He expanded on plans for the future in an interview with Entertainment Weekly, and said looking beyond present day "was always part of [his] initial pitch." He explained, "Right now we tend to go, ‘Here’s how the past is commenting on the present.’ But what happens when our present becomes the past, to the near future? What if we could hop into the stories of these characters 10 years later and figure out how they got from A to B, the same way we have with the past?" And as shown in the flash-forwards from Tuesday night's Season 2 finale, so far, this means figuring out how Kevin and Beth's cousin Zoe got together and what they're going to do in Vietnam; finding out what went on between Kate and Toby's wedding and him either becoming sick or sinking back into depression; and who older Randall and adult Tess are going to go visit — the situation that is the furthest in the future of all of these.
This Is Us has already proven it can handle multiple story lines spanning different time periods, so it can probably handle the future just fine, too. The thing that will change, though — and that has to change because none of us know what the year 2035 will hold — is the references to current events.
While the scenes that take place a decade or more down the line could include references to the pop culture of the past (and maybe even play them for laughs — is Beyoncé on the oldies station now?), they won't be able to include any current pop culture for obvious reasons. Of course, the show could make some up — something it's done before with things like the show Kevin starred in, The Manny — but those tend to not land the same way. While we can laugh and think, "Ha! The Manny is poking fun at other laugh-track sitcoms that actually exist," when we get a scene like the one where Randall and Kate talk about bonding over Sex and the City after their dad died, it hits home in a different, much more emotional way. A scene like that involves something that viewers actually experienced themselves. Plus, making up things that are happening in the future is always tricky because it invites viewers to voice the inevitable, "That would never happen."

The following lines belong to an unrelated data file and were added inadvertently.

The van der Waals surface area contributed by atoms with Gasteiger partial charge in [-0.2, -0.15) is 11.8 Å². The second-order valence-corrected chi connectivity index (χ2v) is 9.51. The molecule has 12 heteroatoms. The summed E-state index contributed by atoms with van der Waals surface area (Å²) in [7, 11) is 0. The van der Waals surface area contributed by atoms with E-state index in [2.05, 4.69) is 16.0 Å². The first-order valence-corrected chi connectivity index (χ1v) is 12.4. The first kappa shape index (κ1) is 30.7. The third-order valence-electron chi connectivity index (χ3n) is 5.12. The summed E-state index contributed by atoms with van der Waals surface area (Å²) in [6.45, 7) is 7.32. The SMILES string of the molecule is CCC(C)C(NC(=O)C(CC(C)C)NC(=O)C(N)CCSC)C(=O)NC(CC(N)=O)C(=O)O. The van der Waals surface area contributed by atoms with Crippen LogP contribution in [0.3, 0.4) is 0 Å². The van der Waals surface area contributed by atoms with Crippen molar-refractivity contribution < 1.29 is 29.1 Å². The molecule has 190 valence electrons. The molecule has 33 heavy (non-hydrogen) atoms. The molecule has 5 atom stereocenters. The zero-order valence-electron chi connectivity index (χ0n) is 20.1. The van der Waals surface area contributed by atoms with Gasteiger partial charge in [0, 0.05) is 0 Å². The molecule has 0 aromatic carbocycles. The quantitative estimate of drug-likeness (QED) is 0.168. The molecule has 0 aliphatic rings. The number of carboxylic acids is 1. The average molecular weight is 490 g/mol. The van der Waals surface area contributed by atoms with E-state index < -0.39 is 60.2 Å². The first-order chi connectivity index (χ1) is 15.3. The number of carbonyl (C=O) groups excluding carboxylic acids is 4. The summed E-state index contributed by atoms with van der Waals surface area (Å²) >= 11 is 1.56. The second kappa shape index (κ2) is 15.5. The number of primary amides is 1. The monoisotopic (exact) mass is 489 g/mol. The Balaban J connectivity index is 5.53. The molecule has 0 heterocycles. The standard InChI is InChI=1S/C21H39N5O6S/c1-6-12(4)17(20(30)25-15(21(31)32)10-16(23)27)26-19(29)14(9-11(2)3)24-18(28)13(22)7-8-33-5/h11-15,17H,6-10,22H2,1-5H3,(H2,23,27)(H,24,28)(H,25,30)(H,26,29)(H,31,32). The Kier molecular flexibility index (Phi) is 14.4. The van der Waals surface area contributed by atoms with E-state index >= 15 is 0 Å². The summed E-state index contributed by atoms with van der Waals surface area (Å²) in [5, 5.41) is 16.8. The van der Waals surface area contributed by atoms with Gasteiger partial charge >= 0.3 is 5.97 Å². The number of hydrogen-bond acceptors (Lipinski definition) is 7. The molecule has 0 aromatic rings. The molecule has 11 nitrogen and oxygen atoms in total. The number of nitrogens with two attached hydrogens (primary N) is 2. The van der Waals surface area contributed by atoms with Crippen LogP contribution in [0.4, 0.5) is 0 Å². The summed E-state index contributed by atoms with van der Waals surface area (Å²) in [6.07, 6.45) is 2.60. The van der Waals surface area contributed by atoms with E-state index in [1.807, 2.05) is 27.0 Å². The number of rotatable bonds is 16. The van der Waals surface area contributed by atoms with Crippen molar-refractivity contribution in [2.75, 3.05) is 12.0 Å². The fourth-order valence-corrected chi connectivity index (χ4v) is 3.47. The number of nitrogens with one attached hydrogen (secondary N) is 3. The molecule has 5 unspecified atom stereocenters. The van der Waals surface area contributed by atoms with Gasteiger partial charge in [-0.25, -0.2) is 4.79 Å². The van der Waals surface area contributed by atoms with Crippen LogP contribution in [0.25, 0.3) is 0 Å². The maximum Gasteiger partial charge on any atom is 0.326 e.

This Is Us could also do without these type of references altogether in the future scenes, but depending on how many of those scenes we get and the length of them, this might be jarring compared to the constant stream of references we get in the stories set in the present day and in the past. If we just get a couple short scenes in the future here and there, like the two Tess and Randall scenes we've already seen, it might not matter. But, based on Fogelman's quotes and the fact that future Tess and Randall now have a major cliffhanger, it sounds like that won't be the case. And if Tess and Randall — or any other characters — are going through traumatic and emotional events in the future (they are, obviously), viewers won't be able to be as grounded in the time period as we are now, which could potentially mean the emotional impact is different. This will especially be the case if new references and technology are created; it would be very easy to be distracted from the story if there's some new holographic cell phone popping up.
One thing that might serve This Is Us well as it moves into the future is how few direct mentions of social issues and politics there have been. While This Is Us has explored race and socioeconomics, it's done so in a broad sense. We haven't gotten direct mentions of Black Lives Matter or #MeToo, for example, and one of the only political mentions so far was the Obama-Biden signs at Randall and Beth's house in an episode set in 2008. This means that This Is Us, if it needs to, could still somewhat exist in a world separate from the real one viewers live in. Still, since so much else in the show is rooted in reality, it's not a stretch for fans to assume that the 2018 of the show is the same 2018 of the real world, which in turn means that the 2035 of the show needs to be in line with what could reasonably happen in the 2035 of the real world.
If any show can deal with taking a story that is very much rooted in reality into the future, it's This Is Us. It has proven that existing in a huge span of time and with a wide range of characters isn't an issue, and not being able to mention pop culture is no reason to not keep on expanding. While This Is Us will likely not show a dismal future that many of us can't help but be worried about in 2018, the show will have to be careful with what it says and doesn't say. The future we see will still have to make sense based on the past and present we already know — the one that already exists in two seasons of the show and the one from the real world that the show is so deeply connected to.